Spring is the time when people with seasonal allergies usually suffer the most. Seasonal allergies can vary depending on location, but high pollen counts in the Spring and Summer are the cause of many allergy-sufferers sinus symptoms. Allergens during these seasons can cause a condition called allergic rhinitis, which is another name for the familiar runny nose, sneezing, and itching associated with an allergic response.
While some people will try to treat the symptoms of allergic rhinitis on their own with over-the-counter medication, it is usually best to see a doctor before starting any kind of treatment. This is especially true for children, women who are pregnant, and older adults. Certain medications may need to be prescribed in lower doses for children. For women who are pregnant it may be recommended that no allergy medications be taken during the first trimester.
If you experience side effects from a medication that make you tired your doctor may tell you to use a different kind of medication based on the time of day. Certain medications like antihistamines will make you more tired than others and may be better to take in the evening. A combination of medicines could also be used to treat all of your allergy symptoms.
Antihistamines and Decongestants
Antihistamines are often the first line of treatment for seasonal allergy sufferers. They work by stopping the effects of histamine produced by an allergic reaction. Overactive production of histamine can lead to a runny nose, sneezing, itching, and other symptoms. Generally antihistamines are safe and effective for treating allergic rhinitis symptoms, although they are not effective at treating nasal congestion. Because of that, a decongestant may be used along with an antihistamine. A decongestant can stimulate vasoconstriction, which means that it increases blood pressure in the nasal cavities to provide relief.
With allergy symptoms often comes significant mucus production that can lead to difficulty breathing and a runny nose. A mucolytic applied intranasally dissolves mucus so that it drains more easily from the sinuses. An example of a mucolytic we compound is N-Acetylcysteine (NAC). NAC is available in a nasal spray or an atomizer that is applied directly to the nasal passages.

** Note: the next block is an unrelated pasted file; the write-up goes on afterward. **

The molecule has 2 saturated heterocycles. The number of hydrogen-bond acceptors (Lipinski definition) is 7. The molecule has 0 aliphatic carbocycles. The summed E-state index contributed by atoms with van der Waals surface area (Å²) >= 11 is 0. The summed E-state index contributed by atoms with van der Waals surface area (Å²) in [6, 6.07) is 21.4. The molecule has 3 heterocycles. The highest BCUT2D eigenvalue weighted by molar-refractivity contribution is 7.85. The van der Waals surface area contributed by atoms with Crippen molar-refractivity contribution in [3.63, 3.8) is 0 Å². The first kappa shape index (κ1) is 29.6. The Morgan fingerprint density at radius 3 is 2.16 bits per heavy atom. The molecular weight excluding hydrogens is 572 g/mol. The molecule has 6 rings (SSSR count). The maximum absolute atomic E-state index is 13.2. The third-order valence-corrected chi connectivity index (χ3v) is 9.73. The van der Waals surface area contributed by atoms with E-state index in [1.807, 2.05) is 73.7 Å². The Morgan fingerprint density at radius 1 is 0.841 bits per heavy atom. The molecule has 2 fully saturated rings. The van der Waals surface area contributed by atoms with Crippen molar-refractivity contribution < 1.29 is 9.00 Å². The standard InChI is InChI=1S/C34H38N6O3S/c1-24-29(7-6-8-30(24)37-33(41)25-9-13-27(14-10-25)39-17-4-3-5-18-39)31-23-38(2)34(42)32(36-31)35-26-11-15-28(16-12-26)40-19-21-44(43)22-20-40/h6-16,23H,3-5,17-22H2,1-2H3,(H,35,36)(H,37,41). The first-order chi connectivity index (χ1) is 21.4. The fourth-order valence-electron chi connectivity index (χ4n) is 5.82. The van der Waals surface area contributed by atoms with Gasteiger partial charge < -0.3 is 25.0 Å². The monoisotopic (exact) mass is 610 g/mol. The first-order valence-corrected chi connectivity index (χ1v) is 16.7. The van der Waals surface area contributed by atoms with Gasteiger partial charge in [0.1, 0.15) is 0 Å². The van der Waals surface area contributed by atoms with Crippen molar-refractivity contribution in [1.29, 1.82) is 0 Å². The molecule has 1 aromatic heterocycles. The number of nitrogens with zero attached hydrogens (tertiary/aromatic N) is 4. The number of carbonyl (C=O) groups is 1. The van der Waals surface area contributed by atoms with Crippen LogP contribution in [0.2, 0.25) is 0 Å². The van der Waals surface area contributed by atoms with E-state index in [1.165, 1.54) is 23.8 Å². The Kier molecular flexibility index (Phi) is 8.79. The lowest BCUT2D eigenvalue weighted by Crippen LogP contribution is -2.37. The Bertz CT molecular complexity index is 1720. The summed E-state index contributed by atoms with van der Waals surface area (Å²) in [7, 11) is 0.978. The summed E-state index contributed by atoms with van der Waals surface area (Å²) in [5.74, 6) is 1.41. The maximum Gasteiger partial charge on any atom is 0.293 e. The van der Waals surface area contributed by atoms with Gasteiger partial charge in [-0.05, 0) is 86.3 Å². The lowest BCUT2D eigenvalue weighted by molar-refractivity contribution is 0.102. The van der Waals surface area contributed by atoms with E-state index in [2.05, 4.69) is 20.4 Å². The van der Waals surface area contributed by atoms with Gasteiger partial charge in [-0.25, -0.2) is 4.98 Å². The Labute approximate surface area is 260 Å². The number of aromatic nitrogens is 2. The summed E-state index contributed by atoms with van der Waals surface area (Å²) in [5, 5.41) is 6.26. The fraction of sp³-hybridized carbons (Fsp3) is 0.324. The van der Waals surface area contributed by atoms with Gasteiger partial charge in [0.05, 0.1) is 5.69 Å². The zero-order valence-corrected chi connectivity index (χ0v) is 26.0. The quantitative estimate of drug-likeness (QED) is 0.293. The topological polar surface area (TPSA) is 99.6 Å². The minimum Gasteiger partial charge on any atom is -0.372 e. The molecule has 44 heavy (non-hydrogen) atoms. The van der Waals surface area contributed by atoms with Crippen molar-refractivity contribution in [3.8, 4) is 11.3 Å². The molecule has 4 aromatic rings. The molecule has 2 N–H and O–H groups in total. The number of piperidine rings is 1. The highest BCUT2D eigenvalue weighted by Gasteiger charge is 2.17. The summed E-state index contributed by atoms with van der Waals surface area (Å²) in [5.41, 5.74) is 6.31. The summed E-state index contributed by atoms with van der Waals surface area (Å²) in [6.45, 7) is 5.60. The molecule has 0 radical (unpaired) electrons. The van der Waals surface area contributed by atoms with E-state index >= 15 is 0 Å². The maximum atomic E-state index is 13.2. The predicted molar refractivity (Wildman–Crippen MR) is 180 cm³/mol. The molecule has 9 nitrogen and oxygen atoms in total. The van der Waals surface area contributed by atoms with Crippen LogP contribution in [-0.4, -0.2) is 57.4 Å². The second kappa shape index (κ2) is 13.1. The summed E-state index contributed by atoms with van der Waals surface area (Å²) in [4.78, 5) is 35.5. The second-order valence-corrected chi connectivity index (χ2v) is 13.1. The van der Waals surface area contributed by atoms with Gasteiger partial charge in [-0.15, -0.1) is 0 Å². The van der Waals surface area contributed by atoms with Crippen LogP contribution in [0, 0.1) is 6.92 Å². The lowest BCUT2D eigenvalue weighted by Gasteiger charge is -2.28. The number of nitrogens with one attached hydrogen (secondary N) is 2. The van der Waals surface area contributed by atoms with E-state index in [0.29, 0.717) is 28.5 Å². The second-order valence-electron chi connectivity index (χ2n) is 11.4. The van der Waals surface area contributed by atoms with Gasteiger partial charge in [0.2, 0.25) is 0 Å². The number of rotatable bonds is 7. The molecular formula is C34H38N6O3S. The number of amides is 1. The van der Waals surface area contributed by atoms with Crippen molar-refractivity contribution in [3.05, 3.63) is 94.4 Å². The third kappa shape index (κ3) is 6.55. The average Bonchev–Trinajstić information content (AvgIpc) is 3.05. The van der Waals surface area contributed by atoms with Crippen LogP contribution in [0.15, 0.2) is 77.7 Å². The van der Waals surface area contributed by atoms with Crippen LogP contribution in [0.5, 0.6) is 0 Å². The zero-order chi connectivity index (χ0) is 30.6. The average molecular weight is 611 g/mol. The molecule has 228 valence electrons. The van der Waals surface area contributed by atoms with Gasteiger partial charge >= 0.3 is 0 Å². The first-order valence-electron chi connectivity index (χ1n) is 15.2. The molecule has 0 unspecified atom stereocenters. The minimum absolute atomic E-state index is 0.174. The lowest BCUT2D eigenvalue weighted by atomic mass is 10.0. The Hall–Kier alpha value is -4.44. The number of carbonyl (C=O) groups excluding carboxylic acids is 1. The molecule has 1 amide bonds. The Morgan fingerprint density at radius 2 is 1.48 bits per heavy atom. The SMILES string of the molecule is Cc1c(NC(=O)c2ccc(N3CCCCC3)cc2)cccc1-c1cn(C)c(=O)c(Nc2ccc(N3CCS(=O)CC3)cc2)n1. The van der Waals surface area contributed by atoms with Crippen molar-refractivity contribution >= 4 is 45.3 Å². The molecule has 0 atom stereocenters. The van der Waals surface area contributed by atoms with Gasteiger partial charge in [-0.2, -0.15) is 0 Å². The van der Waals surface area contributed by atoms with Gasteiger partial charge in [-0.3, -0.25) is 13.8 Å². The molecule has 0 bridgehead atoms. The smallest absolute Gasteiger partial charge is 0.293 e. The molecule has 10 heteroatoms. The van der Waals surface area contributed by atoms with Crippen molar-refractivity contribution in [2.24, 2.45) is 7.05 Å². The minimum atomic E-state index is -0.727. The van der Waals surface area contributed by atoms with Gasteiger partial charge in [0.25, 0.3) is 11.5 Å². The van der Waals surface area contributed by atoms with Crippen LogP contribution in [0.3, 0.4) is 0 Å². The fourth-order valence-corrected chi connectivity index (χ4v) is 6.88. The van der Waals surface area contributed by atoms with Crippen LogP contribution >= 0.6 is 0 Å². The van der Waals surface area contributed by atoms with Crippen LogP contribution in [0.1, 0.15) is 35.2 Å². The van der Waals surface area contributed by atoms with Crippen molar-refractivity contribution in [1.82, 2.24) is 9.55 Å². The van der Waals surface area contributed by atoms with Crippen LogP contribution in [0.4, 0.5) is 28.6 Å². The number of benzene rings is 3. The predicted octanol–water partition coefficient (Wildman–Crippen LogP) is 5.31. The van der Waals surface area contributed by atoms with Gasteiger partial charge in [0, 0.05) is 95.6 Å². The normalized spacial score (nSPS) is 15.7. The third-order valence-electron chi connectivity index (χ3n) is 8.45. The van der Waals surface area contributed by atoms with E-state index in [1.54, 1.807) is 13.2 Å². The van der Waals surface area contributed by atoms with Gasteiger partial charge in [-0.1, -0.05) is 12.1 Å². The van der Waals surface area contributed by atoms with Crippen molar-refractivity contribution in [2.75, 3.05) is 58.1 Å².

Corticosteroid Nasal Sprays
Nasal corticosteroids reduce inflammation in the nasal passages. They can lessen swelling and mucus that form when a person is having an allergic response. One of the best methods of delivery to treat allergy symptoms with nasal corticosteroids is an atomizer. An atomizer delivers medication directly to the nasal passages in small particles that are able to penetrate deep into the sinus cavity, which provides immediate relief of many symptoms.
Corticosteroids are a highly effective way of treating allergic rhinitis. That’s because they improve all the major symptoms including congestion, sneezing, itching, and runny nose. Usually these medications are prescribed for daily use as long as allergens are present in the environment. Examples of nasal corticosteroids we compound are betamethosone and budesonide.
Compound Medications for Allergic Rhinitis
Seasonal allergy sufferers can get the relief they need without taking a pill by using medication intranasally. Direct application of a medication to the nasal cavity with a spray or atomizer can be an effective treatment method that does not have the systemic effects of taking an oral medication. At Woodland Hills Compounding Pharmacy we provide multiple ways of delivering sinus medication to treat allergic rhinitis so that patients can get relief from seasonal allergy symptoms quickly.